Brian Epstein: Brian made the Beatles. He was the owner of a record store in Liverpool who was asked if he had “My Bonnie”, a cut of an American vocalist Tony Sheridan backed by some English band from Germany called the Beatles… he didn’t but was always willing to meet the demands of his clients. He decided to look these “Beatles” up, and found they were playing regular lunch hour shows at a local club. He stopped in, saw a show, and fell in love. He offered the boys his services as a manager, and got them on the train to success. It is of his doing that the Beatles, then with messy hair, bad additudes, and clad in leather, came to have matching “Beatle cuts” and dress in matching suits, putting on the charm they are so famous for. Without Brian, the Beatles would not have been the Beatles we came to know, and very well might not have been heard of at all.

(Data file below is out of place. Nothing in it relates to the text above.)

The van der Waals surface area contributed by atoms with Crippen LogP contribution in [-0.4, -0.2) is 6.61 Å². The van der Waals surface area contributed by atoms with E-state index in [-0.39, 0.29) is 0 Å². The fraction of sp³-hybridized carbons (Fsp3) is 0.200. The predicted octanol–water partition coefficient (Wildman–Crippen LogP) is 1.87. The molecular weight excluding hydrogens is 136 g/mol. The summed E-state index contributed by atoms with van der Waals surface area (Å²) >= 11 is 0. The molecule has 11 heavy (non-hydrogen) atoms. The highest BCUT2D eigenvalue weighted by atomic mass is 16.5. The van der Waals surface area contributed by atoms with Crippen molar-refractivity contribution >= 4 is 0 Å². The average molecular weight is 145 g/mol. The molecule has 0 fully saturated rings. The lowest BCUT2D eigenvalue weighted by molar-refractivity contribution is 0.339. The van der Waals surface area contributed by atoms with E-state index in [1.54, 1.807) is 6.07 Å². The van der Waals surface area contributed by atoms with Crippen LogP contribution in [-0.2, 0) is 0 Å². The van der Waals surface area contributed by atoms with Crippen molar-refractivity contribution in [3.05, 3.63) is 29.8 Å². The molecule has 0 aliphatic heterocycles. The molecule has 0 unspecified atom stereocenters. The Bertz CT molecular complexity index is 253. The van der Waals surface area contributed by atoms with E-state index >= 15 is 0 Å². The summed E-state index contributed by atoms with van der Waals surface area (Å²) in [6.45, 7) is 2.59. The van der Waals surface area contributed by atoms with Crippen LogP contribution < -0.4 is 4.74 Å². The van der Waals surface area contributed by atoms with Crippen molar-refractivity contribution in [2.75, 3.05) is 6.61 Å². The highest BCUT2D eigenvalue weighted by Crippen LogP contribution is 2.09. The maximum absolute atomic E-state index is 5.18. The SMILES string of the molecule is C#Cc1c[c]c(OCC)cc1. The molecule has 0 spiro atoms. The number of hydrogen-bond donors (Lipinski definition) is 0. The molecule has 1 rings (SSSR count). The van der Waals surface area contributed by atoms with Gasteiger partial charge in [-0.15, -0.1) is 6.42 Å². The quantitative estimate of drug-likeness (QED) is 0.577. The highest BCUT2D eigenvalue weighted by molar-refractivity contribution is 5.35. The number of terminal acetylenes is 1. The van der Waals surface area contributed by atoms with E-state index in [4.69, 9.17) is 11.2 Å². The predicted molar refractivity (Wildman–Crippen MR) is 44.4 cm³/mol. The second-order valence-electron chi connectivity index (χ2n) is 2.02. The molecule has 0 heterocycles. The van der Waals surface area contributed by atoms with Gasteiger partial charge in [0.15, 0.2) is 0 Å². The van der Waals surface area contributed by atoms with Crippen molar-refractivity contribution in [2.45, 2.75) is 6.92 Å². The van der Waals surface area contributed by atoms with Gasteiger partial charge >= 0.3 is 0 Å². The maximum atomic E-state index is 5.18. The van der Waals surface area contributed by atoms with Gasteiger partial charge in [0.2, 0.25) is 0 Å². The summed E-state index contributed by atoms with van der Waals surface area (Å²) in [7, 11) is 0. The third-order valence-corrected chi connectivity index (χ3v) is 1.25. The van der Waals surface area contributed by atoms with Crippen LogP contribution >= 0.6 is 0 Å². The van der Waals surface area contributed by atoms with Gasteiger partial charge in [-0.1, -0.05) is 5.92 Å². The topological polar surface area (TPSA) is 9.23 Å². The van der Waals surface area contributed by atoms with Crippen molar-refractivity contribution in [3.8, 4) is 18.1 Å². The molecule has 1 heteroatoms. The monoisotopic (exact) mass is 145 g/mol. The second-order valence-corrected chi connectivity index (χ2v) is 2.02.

Billy Preston in the studio, 1972. One cool dude.

Billy Preston: Preston was a VERY soulful organ player who got signed to the Beatles record label (Apple) in 1969. Long story short, he was a great guy and the Beatles took to him quick. He sat in on their Let it Be and Abbey Road albums, providing the organ work. He can also be seen and heard during the Beatles last live appearance together: their concert atop the Apple office in 1969, which can be seen on their “Let it Be” movie and subsequently on youtube.

Who do you think is the true 5th Beatle?

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Posted by on April 4, 2011 in Brett, Uncategorized


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All Along the Watchtower – Bob Dylan v. Jimi Hendrix

All Along the Watchtower is the song you here in pretty much every montage about the sixties. Most of us immediately think of Jimi Hendrix wailing on his guitar when the song is brought up. I, for the longest time, even believed that Jimi Hendrix had written the song. I was dead wrong. And if you believe that Hendrix wrote Watchtower you are as dead wrong as I was. It’s lyrics appear to have their roots in Isaiah 21: 5-9 turned into basically an epic poem by master songwriter/storyteller Bob Dylan.

Bob Dylan recorded All Along the Watchtower in November of 1967 and Hendrix began recording his cover less than three months later releasing it about nine months after Dylan released the original version of All Along the Watchtower. The rest is history.